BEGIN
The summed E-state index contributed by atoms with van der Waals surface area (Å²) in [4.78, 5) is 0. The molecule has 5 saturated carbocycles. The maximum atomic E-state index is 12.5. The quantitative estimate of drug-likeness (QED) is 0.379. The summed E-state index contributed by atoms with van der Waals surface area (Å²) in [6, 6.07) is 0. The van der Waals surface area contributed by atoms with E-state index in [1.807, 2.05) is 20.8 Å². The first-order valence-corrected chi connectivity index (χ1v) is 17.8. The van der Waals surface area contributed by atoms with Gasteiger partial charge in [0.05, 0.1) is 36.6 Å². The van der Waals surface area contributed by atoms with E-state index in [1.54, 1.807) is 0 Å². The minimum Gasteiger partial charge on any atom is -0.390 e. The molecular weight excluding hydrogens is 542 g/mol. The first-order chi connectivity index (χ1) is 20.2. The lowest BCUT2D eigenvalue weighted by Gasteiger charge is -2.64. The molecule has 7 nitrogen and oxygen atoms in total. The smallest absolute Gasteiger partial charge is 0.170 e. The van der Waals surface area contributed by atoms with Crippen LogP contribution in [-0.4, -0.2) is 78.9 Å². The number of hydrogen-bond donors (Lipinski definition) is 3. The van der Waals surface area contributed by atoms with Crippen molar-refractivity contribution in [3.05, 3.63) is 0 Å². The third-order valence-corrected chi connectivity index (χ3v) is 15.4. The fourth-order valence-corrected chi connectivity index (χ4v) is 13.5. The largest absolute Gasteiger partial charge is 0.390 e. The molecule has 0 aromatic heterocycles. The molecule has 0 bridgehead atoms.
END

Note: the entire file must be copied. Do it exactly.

The summed E-state index contributed by atoms with van der Waals surface area (Å²) in [4.78, 5) is 0. The molecule has 5 saturated carbocycles. The maximum atomic E-state index is 12.5. The quantitative estimate of drug-likeness (QED) is 0.379. The summed E-state index contributed by atoms with van der Waals surface area (Å²) in [6, 6.07) is 0. The van der Waals surface area contributed by atoms with E-state index in [1.807, 2.05) is 20.8 Å². The first-order valence-corrected chi connectivity index (χ1v) is 17.8. The van der Waals surface area contributed by atoms with Gasteiger partial charge in [0.05, 0.1) is 36.6 Å². The van der Waals surface area contributed by atoms with E-state index in [1.54, 1.807) is 0 Å². The minimum Gasteiger partial charge on any atom is -0.390 e. The molecular weight excluding hydrogens is 542 g/mol. The first-order chi connectivity index (χ1) is 20.2. The lowest BCUT2D eigenvalue weighted by Gasteiger charge is -2.64. The molecule has 7 nitrogen and oxygen atoms in total. The smallest absolute Gasteiger partial charge is 0.170 e. The van der Waals surface area contributed by atoms with Crippen LogP contribution in [-0.4, -0.2) is 78.9 Å². The number of hydrogen-bond donors (Lipinski definition) is 3. The van der Waals surface area contributed by atoms with Crippen molar-refractivity contribution in [3.05, 3.63) is 0 Å². The third-order valence-corrected chi connectivity index (χ3v) is 15.4. The fourth-order valence-corrected chi connectivity index (χ4v) is 13.5. The largest absolute Gasteiger partial charge is 0.390 e. The molecule has 0 aromatic heterocycles. The molecule has 0 bridgehead atoms.